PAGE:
Purpose: To evaluate the long-term progression pattern of myopic tractional maculopathy and the risk factors.
Methods: The prevalence and grade of myopic tractional maculopathy were assessed with optical coherence tomography at enrollment and at the 2-year follow-up. The severity of posterior staphyloma and the presence of dome-shaped macula were also evaluated.
Results: In total, 610 highly myopic eyes of 610 patients were analyzed. The prevalence of epiretinal membrane, myopic retinoschisis, and macular hole increased from 26.7%, 12.1%, and 4.4% at enrollment to 41.1%, 18.2%, and 9.5% at the 2-year follow-up, respectively. Epiretinal membrane progressed in 21.8% of eyes, but visual acuity did not decline significantly in these eyes. Myopic retinoschisis progressed in 6.8% of eyes, and macular hole progressed in 14.8% of eyes. Significantly greater best-corrected visual acuity reduction was detected in the eyes with myopic retinoschisis or macular hole progression than the rest ( P < 0.05). Multivariate analysis showed that longer axial length, more-severe posterior staphyloma, and absence of dome-shaped macula were associated with myopic tractional maculopathy progression.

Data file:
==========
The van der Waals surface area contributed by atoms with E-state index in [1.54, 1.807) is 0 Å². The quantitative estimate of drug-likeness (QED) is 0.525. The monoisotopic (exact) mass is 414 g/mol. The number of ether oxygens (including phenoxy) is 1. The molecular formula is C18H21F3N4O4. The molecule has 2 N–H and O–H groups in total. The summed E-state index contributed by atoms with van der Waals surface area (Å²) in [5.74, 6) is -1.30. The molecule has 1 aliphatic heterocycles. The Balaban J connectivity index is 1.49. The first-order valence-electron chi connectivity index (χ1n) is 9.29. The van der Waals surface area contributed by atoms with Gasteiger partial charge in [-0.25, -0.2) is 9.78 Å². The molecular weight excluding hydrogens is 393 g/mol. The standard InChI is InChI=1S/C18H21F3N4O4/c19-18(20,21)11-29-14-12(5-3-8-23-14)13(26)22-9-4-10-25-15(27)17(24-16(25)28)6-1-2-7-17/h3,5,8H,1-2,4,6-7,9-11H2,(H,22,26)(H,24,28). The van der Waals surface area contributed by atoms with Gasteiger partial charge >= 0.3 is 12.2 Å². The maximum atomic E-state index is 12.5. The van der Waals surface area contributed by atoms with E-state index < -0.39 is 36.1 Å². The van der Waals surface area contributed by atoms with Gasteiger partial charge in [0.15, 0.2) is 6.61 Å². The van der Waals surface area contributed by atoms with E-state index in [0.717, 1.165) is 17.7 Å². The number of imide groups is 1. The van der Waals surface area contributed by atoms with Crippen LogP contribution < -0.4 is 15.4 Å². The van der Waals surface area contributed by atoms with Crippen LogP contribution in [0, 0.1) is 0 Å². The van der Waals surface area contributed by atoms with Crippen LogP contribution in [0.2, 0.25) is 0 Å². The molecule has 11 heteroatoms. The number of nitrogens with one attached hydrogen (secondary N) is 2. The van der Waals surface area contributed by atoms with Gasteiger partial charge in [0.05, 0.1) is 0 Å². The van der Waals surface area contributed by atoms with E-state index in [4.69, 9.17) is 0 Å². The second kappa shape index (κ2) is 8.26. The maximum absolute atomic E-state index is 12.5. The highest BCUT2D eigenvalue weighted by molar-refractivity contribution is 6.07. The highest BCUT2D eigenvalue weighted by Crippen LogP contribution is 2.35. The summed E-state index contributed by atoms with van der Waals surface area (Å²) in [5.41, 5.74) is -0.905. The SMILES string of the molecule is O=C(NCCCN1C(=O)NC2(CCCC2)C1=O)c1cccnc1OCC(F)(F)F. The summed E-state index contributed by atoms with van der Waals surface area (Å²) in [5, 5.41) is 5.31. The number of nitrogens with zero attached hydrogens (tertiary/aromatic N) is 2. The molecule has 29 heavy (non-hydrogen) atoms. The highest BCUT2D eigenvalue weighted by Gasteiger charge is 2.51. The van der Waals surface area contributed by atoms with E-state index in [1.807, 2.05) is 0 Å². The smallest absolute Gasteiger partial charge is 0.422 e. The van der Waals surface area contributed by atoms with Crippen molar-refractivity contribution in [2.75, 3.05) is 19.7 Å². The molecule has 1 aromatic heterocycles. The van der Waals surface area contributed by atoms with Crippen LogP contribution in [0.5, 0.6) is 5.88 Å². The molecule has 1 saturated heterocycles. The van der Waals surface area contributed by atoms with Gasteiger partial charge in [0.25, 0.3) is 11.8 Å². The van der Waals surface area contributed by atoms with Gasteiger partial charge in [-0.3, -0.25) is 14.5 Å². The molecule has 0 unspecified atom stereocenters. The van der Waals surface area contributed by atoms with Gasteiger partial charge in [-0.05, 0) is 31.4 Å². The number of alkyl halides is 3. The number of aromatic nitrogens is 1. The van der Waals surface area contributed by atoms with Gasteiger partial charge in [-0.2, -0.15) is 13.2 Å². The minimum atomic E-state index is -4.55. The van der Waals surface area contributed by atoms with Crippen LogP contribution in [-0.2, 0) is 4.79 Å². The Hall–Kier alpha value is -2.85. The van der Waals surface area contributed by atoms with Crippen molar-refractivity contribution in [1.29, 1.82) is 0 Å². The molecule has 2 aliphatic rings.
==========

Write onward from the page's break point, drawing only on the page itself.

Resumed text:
Conclusion: In highly myopic eyes, long-term visual acuity was relatively stable in those with epiretinal membrane, but was significantly affected by myopic retinoschisis or macular hole progression. Longer axial length, more-severe posterior staphyloma, and absence of dome-shaped macula were risk factors for myopic tractional maculopathy progression.
Trial registration: ClinicalTrials.gov NCT03062085.